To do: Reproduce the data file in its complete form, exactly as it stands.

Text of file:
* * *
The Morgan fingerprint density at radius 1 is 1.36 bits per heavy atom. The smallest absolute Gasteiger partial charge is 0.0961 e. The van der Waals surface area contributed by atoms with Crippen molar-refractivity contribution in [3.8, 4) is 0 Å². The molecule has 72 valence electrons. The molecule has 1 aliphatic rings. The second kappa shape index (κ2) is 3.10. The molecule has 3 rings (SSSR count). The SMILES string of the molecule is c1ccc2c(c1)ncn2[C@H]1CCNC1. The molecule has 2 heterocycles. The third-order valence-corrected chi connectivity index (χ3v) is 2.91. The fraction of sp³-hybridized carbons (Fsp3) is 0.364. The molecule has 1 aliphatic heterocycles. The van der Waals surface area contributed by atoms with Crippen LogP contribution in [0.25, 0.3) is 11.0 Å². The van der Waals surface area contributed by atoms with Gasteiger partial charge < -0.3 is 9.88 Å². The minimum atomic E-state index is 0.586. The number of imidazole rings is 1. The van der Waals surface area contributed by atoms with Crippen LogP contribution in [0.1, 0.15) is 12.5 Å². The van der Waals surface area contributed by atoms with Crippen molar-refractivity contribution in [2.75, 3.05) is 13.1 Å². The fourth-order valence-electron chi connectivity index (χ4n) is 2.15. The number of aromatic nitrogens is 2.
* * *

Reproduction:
The Morgan fingerprint density at radius 1 is 1.36 bits per heavy atom. The smallest absolute Gasteiger partial charge is 0.0961 e. The van der Waals surface area contributed by atoms with Crippen molar-refractivity contribution in [3.8, 4) is 0 Å². The molecule has 72 valence electrons. The molecule has 1 aliphatic rings. The second kappa shape index (κ2) is 3.10. The molecule has 3 rings (SSSR count). The SMILES string of the molecule is c1ccc2c(c1)ncn2[C@H]1CCNC1. The molecule has 2 heterocycles. The third-order valence-corrected chi connectivity index (χ3v) is 2.91. The fraction of sp³-hybridized carbons (Fsp3) is 0.364. The molecule has 1 aliphatic heterocycles. The van der Waals surface area contributed by atoms with Crippen LogP contribution in [0.25, 0.3) is 11.0 Å². The van der Waals surface area contributed by atoms with Gasteiger partial charge < -0.3 is 9.88 Å². The minimum atomic E-state index is 0.586. The number of imidazole rings is 1. The van der Waals surface area contributed by atoms with Crippen LogP contribution in [0.1, 0.15) is 12.5 Å². The van der Waals surface area contributed by atoms with Crippen molar-refractivity contribution in [2.75, 3.05) is 13.1 Å². The fourth-order valence-electron chi connectivity index (χ4n) is 2.15. The number of aromatic nitrogens is 2.